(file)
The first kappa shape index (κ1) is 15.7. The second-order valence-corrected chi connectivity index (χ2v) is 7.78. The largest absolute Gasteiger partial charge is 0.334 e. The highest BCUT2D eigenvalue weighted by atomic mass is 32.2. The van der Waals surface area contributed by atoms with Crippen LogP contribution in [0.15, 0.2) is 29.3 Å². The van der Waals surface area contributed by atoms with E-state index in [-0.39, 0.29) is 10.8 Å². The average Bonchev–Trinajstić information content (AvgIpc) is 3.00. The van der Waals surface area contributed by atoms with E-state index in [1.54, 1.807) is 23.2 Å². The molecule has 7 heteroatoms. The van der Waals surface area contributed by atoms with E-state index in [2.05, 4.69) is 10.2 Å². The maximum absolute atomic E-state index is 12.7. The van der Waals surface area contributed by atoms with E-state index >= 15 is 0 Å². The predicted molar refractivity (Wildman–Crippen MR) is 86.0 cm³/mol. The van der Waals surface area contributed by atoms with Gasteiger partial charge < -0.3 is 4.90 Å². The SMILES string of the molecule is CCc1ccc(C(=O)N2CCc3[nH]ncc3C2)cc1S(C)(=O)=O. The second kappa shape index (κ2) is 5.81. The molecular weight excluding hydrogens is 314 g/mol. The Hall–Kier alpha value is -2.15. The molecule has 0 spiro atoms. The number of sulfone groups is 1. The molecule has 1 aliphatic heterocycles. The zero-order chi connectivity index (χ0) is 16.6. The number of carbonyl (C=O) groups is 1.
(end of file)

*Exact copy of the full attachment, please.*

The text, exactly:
The first kappa shape index (κ1) is 15.7. The second-order valence-corrected chi connectivity index (χ2v) is 7.78. The largest absolute Gasteiger partial charge is 0.334 e. The highest BCUT2D eigenvalue weighted by atomic mass is 32.2. The van der Waals surface area contributed by atoms with Crippen LogP contribution in [0.15, 0.2) is 29.3 Å². The van der Waals surface area contributed by atoms with E-state index in [-0.39, 0.29) is 10.8 Å². The average Bonchev–Trinajstić information content (AvgIpc) is 3.00. The van der Waals surface area contributed by atoms with E-state index in [1.54, 1.807) is 23.2 Å². The molecule has 7 heteroatoms. The van der Waals surface area contributed by atoms with E-state index in [2.05, 4.69) is 10.2 Å². The maximum absolute atomic E-state index is 12.7. The van der Waals surface area contributed by atoms with E-state index >= 15 is 0 Å². The predicted molar refractivity (Wildman–Crippen MR) is 86.0 cm³/mol. The van der Waals surface area contributed by atoms with Gasteiger partial charge < -0.3 is 4.90 Å². The SMILES string of the molecule is CCc1ccc(C(=O)N2CCc3[nH]ncc3C2)cc1S(C)(=O)=O. The second kappa shape index (κ2) is 5.81. The molecular weight excluding hydrogens is 314 g/mol. The Hall–Kier alpha value is -2.15. The molecule has 0 spiro atoms. The number of sulfone groups is 1. The molecule has 1 aliphatic heterocycles. The zero-order chi connectivity index (χ0) is 16.6. The number of carbonyl (C=O) groups is 1.